She spent the better part of a year and a half on the road in support of the record, touring with Chris Issak, which saw her playing everything from nickel and dime bars (which she thought she wouldn’t be doing anymore) to large arenas across North America. She picked up three more Junos in ’95 for female vocalist, songwriter, and song for “Could I Be Your Girl?.” It was the song of the year that actually caused more than one eyelash to get raised when it was released, as some people on both sides of the religious debate took issue with it. That bit of negative press aside, she also made her rounds on TV, including appearing on Dick Clark’s New Year’s Rockin’ Eve and the David Letterman Show, and hosted the ’97 Juno Awards in Hamilton while taking a break from the studios.

Before her much anticipated third album, HAPPY? was in the stores in the spring of ’98 , the lead-off track “The Sound Of” (loosely about one night stands) was already released and cracked the top 10. Other tracks like “Leave Me Now,” “Wishing That,” about the longing to have someone to love you, and the depths of which you would go to acheive it, “I Know You,” the story of failed dreams in “Wishing That,” “Ode To A Friend,” a cover of Lulu’s “To Sir With Love,” and “Holy Moses” kept the album on everyone’s shopping list while she was on the road for the next year. “Hanging By A Thread” was written for Arden’s brother, doing a life sentence in prison. The album eventually became her third straight million seller. She also began using her name for philanthropic purposes, including African Relief TV promos and allowed “Time For Mercy” to be used on the 30 HOUR FAMINE project and CD. In a 1998 Chart magazine poll, Arden was named the Canadian celebrity most deserving of her own talk show. Around this time she also launched her own short-lived record label, Big Hip Records, which released Arden-produced albums by Lin Elder and Mae Moore. Arden’s song “You Don’t Know Me” appeared on the soundtrack to the Julia Roberts movie “My Best Friend’s Wedding.”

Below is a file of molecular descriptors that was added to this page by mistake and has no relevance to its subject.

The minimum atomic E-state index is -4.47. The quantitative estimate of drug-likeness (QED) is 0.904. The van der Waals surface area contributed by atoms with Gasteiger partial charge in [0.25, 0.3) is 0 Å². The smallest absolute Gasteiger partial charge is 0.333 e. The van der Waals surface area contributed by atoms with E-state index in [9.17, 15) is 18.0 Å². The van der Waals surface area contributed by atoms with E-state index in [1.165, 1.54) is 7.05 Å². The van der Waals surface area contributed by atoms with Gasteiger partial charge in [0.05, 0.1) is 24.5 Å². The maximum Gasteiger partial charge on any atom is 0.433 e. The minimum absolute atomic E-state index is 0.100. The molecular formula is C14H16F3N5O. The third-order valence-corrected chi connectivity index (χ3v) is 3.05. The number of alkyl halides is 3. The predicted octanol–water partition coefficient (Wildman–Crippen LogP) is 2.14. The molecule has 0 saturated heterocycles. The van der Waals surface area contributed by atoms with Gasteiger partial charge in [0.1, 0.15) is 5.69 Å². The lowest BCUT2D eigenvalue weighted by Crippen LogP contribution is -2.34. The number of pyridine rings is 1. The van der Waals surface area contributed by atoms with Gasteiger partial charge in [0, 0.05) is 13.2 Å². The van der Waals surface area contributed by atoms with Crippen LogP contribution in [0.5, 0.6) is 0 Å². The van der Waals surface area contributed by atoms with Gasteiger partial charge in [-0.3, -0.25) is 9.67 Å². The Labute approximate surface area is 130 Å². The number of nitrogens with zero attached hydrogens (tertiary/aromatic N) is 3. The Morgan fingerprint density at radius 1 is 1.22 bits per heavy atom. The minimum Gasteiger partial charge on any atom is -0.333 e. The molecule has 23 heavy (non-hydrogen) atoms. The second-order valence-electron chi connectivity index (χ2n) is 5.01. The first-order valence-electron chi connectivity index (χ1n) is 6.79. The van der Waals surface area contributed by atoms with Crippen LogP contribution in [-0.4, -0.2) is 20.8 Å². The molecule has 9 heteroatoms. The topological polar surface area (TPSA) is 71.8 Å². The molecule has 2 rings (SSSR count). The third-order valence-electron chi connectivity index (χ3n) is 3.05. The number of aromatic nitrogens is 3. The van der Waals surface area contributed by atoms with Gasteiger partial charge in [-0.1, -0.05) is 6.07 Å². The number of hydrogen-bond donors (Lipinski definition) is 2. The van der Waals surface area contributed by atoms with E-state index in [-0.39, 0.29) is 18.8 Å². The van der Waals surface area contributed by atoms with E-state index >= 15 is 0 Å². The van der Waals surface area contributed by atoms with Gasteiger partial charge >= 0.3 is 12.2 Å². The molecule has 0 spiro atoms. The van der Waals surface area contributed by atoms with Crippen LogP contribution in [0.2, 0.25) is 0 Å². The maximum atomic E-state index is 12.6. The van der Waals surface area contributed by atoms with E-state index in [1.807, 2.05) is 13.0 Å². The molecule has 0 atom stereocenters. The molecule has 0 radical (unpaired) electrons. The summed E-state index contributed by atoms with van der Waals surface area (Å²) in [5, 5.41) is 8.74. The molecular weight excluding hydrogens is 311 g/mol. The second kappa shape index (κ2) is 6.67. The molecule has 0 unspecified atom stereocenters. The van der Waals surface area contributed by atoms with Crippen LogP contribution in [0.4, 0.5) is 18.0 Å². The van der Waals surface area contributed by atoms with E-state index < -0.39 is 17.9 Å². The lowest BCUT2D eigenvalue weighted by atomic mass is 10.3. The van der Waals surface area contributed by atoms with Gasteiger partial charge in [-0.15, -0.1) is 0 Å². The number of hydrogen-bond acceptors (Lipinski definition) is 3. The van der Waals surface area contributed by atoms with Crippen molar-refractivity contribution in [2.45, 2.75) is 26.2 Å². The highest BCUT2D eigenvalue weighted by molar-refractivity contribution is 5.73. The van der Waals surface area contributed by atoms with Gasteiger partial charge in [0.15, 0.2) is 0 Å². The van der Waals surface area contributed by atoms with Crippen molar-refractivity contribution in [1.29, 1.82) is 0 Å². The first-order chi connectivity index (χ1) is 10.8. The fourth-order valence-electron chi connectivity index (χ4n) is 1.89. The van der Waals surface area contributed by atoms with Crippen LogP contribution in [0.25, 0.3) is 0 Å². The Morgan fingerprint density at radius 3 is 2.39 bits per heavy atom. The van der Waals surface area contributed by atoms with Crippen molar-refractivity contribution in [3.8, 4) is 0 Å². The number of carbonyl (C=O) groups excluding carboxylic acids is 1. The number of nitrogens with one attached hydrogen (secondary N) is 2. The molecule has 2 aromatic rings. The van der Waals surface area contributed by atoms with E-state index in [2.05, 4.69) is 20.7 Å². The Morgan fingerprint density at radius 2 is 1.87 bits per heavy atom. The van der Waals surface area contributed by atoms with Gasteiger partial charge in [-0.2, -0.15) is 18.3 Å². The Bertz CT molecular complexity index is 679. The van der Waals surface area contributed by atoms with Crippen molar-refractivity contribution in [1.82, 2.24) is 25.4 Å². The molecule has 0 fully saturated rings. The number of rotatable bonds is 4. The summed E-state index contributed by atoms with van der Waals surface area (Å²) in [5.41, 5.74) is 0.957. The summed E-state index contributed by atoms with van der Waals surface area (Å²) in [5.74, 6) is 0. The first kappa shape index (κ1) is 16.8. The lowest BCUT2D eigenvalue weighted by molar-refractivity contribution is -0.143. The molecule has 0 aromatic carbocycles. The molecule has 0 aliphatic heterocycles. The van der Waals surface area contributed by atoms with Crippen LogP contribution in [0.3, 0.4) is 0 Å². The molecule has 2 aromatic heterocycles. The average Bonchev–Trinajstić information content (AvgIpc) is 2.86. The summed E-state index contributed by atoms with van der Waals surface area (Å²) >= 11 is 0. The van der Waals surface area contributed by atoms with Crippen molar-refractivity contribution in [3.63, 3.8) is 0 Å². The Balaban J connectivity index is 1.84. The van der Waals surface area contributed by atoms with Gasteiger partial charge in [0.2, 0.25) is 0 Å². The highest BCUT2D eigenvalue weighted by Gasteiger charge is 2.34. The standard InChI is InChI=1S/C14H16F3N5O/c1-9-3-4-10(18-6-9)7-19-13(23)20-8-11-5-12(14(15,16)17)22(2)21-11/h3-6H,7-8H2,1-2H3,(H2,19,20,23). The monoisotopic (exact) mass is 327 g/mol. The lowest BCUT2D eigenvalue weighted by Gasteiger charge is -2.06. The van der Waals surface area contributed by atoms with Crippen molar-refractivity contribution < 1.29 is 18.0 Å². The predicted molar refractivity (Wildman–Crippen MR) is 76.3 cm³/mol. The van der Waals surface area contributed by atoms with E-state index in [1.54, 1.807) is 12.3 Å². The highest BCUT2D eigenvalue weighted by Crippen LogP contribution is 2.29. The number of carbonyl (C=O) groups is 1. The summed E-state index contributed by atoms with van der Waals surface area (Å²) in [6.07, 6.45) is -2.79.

BLOOD RED CHERRY was released in the spring of 2001. Cherney was producer for the fourth straight time, and featured cameos by Blue Rodeo‘s Jim Cuddy and others. It was a return to her rhythmic poetry mixed with her natural provocative nature, and also her most emotionally revealing, yet fiercely romantic songwriting. Her wit shone through with “Best Dress On,” “Cherry Popsicle,” and “I Only Wanted Sex,” which ironically offered the point of view of the unnamed man from her biggest hit, “Insensitive.” By the time she’d was done touring for the rest of the next couple of years, the album was certified double platinum at home and gold in the US. Her recording of Ben E. King’s “Stand by Me” was released that same year as a fundraising single in support of Toronto’s North York General Hospital.

Her first ‘best of’ album GREATEST HURTS was released in ’01, which also contained the cover of “If It Be Your Will” for the 1995 Leonard Cohen tribute album TOWER OF SONG. After switching to Universal International, she followed it up with LIVE WITH THE VANCOUVER SYMPHONY ORCHESTRA a year later, which featured classically tinged reworkings of her biggest hits. As an added bonus, Arden put her own spin on the classic “Purple Haze.” That same year her first book of personal reflections and poetry was released, “If I Knew, Don’t You Think I’d Tell You?” Her uncanny ability to discuss topics ranging from one-night stands to spirituality made her unpredictably entertaining, helping the book climb to #3 on It climbed to #3 on Canada’s Globe and Mail Non-fiction Bestseller list.